Reclaiming Reservoir Hill

August 11, 1994

One of the great mysteries of Baltimore is that Reservoir Hill has never quite become as stable as such other restoration neighborhood as Butchers Hill or Federal Hill. Yet that community south of Druid Hill Park has superb housing stock, ranging from turn-of-the-century Victorian mansions on Eutaw Street to well-constructed and spacious rowhouses on nearby side streets.

It is accurate to say that Reservoir Hill today is worse off than it was a decade ago. Happily, the community, bounded by Druid Hill Park, Madison Avenue, Jones Falls Expressway and North Avenue, now has an unusual opportunity to reclaim itself.

This opportunity arises from a number of construction projects that within the next years will change the face of the neighborhood.

Overlooking the lake in the park, three landmark apartment towers -- the Esplanade, Emersonian and Temple Gardens -- are undergoing a $35 million modernization.

In the 2400 block of Lakeview Avenue, six properties will be completely rehabbed and sold to low- and moderate-income residents.

Rehabilitation is also scheduled for five properties on Linden Avenue and eight condominium units in the 900 block of Brooks Lane.

The most visible activity, however, is taking place in the 900 block of Whitelock Street. Deteriorated commercial properties in one of the city's most notorious drug bazaars are being bulldozed. By the end of the year, the city hopes to select a redeveloper for the area.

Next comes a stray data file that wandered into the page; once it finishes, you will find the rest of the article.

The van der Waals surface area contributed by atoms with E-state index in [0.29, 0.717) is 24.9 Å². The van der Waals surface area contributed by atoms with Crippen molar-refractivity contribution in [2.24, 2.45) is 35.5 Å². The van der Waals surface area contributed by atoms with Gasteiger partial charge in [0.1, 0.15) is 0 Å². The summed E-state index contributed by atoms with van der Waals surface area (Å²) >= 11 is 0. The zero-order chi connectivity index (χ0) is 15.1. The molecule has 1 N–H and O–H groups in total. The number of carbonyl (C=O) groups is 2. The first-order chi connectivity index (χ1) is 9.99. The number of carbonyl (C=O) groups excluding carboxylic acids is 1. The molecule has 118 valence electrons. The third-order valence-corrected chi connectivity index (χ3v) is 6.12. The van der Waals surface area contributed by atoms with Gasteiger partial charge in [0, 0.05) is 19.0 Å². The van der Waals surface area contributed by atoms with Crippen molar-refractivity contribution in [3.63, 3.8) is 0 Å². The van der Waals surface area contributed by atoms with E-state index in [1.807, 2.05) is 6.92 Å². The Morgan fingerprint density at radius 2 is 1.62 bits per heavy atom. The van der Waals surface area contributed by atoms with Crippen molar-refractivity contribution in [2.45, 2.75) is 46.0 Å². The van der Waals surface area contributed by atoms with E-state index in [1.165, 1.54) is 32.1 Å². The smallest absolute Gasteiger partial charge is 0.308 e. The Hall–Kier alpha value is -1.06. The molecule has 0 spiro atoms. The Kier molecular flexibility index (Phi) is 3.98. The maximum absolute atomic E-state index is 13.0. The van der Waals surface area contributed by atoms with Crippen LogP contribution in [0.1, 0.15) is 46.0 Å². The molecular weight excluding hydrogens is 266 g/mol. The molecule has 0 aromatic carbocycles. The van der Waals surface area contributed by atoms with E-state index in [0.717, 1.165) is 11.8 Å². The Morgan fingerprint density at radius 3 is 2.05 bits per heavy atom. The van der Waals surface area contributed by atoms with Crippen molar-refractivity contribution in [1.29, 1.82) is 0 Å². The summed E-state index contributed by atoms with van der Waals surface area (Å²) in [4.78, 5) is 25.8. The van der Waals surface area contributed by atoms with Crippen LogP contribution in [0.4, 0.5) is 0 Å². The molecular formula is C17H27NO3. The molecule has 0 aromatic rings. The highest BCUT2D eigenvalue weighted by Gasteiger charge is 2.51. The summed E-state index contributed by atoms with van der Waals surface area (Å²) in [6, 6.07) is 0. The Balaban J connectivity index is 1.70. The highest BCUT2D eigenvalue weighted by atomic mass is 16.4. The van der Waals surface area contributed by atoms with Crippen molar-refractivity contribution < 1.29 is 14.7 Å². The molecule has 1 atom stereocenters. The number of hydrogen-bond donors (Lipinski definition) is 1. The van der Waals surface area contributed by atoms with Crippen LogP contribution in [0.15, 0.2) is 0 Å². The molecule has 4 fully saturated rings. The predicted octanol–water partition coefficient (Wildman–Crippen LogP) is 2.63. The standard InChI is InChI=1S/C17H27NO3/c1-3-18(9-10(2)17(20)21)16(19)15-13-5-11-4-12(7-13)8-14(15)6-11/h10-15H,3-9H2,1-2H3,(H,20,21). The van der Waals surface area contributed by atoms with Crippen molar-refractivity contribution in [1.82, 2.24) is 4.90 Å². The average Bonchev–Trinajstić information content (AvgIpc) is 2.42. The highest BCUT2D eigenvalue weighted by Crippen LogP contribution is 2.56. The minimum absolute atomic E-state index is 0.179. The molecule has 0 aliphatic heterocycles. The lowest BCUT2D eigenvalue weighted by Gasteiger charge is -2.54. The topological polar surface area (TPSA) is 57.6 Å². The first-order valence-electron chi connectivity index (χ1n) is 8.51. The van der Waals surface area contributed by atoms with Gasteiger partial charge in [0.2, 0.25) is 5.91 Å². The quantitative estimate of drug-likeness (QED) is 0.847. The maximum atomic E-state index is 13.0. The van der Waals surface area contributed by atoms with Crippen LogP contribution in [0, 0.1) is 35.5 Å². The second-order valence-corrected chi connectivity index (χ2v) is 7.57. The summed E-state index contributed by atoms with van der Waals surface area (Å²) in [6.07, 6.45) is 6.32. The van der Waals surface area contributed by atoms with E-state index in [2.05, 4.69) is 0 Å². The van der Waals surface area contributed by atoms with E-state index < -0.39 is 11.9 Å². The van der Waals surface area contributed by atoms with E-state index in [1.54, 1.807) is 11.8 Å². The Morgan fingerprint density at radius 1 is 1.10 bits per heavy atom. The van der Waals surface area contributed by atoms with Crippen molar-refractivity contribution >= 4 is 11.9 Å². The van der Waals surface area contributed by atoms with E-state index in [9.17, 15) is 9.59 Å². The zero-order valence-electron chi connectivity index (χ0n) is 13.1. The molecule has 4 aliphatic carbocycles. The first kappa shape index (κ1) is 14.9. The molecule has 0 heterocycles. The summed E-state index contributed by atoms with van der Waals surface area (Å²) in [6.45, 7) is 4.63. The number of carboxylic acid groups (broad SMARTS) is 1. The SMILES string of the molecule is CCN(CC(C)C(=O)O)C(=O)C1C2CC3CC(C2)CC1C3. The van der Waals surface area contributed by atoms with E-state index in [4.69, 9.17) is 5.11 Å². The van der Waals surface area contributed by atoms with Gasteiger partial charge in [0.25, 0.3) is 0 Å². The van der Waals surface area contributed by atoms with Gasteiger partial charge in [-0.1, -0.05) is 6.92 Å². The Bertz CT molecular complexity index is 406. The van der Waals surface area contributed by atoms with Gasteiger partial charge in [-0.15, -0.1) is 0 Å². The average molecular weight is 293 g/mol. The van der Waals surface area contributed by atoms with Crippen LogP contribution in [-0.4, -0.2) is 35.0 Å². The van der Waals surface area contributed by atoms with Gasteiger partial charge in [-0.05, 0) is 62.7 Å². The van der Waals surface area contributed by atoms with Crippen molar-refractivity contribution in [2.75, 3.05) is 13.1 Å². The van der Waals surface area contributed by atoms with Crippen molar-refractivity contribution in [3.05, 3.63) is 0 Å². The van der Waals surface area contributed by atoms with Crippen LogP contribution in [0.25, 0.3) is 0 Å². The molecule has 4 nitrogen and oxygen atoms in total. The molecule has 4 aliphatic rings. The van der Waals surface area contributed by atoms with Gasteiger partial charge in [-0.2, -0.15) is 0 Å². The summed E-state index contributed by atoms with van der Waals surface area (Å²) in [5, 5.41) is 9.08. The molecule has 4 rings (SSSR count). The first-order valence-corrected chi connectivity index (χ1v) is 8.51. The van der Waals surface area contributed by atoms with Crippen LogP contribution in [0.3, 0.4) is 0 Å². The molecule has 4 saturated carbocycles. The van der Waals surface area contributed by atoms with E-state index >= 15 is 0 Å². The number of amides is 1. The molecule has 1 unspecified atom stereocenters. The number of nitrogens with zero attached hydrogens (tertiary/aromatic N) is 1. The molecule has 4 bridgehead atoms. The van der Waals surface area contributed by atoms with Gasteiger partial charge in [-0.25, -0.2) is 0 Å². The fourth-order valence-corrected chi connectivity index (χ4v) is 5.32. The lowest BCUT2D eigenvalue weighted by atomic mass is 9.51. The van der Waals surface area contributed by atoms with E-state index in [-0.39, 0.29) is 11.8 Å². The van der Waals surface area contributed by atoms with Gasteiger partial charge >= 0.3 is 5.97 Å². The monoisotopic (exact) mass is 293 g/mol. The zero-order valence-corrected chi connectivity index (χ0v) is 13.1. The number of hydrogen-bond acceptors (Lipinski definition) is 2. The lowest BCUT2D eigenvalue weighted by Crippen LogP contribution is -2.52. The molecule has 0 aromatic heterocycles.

"Demolition of this site gives Reservoir Hill a chance at a new identity in the shortest period of time, while providing stability by eliminating a drug strangle-hold. Whitelock Street is changing, finally, and the future of Reservoir Hill and this block now is much brighter," says city Housing Commissioner Daniel P. Henson III.

None of this has come about without time-consuming controversy. Existing property owners and users had to be bought out and some of them, particularly St. Francis Neighborhood Center in the 900 block of Whitelock Street, resisted mightily. Since 1963 that center has been providing a variety of badly needed social services, ranging from dental care to counseling, in addition to serving as a religious center.

Despite its decay, Reservoir Hill has a lot going for it. The current wave of construction ought to make it more desirable to residents, who in turn can bring new vitality and activism into the neighborhood.

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